Implementing Zero Trust Principles in a Connected World

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Cyber threats continue to grow and attract significant attention from governments and industries alike. The dramatic increase in remote working and the explosion of connected devices adds to the challenge and has rendered traditional security approaches increasingly unacceptable. 

This is all leading to a significant increase in the use of zero trust security measures. Fundamentally, it is crucial to understand that zero trust is not a single solution. It is an approach to security, where access to resources is not granted by default; instead, access is allowed by verifying and validating attributes associated with the entity requesting access. It is an approach that touches on many facets of an organization’s technology. Zero trust means nothing unless an organization has its foundation of security already implemented. 

Broadly speaking, there are two main branches for zero trust – network controls and user controls. These two branches can, of course, be combined.

Network controls predominantly focus on network segmentation and breaks down those traditional trusted zones into smaller segments. However, the effectiveness depends on how well organizations maintain an accurate understanding of what devices need to talk to what. This is a challenge and an overhead to maintain. This is more common in on-prem environments where network segments can remain large. Micro-segmentation secures the machine-to-machine or process-to-process interactions at a much more granular level, especially as cloud services are adopted. Network segmentation and micro-segmentation are focused on application segmentation of critical applications within an environment. 

"Broadly speaking, there are two main branches for zero trust - network controls and user controls"

The resources users need to access are much more dispersed and distributed, leaving limited options to segment the network; therefore, zero trust controls are predominantly driven by user identity and the attributes associated with that user. Strong authentication, risk adaptive authentication, and security posture checking are options to establish trust. Validation of the user expands beyond standard authentication and instead leverages additional attributes associated with the user. For example, the location they are connecting from and the security posture of the device they are using.

Fundamental to any zero trust approach are the entitlements on the resources being accessed. Suppose entitlements to data and applications are wrong, outdated, or overly permissive. In that case, organizations risk leaving their data exposed regardless of how effective or sophisticated their zero trust controls are.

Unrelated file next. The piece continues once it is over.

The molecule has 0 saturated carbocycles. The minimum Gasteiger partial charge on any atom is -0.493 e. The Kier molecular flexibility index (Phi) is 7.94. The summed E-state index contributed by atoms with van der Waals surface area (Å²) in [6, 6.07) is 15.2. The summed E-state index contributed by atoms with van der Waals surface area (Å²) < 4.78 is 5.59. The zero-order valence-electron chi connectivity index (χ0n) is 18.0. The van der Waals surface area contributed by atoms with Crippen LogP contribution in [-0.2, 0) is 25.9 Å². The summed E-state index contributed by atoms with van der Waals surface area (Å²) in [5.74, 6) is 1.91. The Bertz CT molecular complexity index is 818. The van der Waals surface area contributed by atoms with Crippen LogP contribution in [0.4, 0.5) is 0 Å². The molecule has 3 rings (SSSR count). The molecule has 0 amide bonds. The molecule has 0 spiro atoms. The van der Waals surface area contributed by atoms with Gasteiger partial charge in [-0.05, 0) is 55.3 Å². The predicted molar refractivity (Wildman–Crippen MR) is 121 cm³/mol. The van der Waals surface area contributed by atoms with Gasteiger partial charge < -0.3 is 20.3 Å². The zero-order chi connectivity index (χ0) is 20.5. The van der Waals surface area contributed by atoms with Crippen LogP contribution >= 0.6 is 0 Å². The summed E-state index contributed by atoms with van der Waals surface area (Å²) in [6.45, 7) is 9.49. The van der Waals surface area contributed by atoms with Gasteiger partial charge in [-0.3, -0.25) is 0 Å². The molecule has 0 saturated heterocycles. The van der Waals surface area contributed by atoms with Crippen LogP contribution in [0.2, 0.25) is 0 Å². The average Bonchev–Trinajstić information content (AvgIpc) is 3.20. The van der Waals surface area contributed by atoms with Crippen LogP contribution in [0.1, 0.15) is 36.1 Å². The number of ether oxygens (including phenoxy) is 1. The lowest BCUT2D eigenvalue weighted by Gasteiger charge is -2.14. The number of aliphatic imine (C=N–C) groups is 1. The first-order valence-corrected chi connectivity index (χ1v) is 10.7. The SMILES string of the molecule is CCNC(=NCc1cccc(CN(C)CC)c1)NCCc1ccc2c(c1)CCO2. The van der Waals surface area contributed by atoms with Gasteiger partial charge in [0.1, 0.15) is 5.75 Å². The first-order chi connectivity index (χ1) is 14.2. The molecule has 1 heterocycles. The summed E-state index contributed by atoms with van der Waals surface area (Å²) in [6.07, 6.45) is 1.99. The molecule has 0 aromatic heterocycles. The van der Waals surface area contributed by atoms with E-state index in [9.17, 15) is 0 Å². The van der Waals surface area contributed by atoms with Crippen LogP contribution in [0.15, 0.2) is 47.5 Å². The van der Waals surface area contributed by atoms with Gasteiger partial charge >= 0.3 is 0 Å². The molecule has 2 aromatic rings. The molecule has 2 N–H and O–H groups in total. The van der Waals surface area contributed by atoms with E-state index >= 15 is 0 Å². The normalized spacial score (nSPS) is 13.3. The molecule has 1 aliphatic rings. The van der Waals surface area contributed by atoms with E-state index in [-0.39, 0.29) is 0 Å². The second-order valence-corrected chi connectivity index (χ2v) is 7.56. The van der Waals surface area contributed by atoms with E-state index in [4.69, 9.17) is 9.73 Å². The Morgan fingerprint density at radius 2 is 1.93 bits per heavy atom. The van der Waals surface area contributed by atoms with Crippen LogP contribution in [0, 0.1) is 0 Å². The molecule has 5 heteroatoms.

The combination of a heightened adoption of cloud services and remote working in the “connected home,” companies are extending their corporate attack surface. They need to act quickly to rethink their approach to security. Security perimeters and network boundaries are being torn down as employees continuously interact and share data both on-prem and in the cloud. The cosy office, with physical security controls and the natural oversight which comes with it, has gone.

Visibility to access controls and what services an organization is consuming are immensely critical to a company’s security. As cloud services increase among remote employees, employers are often not even aware of the cloud services that have been adopted. If an employee is accessing a service that accomplishes the criteria to achieve a trusted status, but the user entitlements are incorrect, or the data is openly accessible to users of the service, then the service and data held in that service are still not secure. This can be a common misinterpretation of the security offered in cloud services and applications. 

Companies should consider the following with adopting zero trust:

  • What services are being consumed, and how do users and processes interact with them? 
  • How are identities and devices being managed within the environment, and are they consistently managed across all services?
  • What attributes of these identities and devices can be leveraged to establish trust?
  • What entitlements do those identities have, and are they correct?
  • What processes do you operate to ensure identities, devices and entitlements remain current?

There are fundamentals that organizations will especially need to focus on to make zero trust initiatives effective. First, organizations should ensure they have full visibility of their data. Knowing what their data is, where it resides, who has access to it and how the data is protected. Second, companies should focus on their identity management. Third, it is vital to identify SaaS services being consumed throughout their organization and which identity governance and administration (IGA) controls protect services. Lastly, organizations should recognize that Secure Access Service Edge (SASE) will continue to be an essential piece of the puzzle as businesses look to secure their connectivity and access to cloud services. 

Ultimately, organizations will find that these foundational controls and measures will determine if their adoption of zero trust successfully achieves their security goals.

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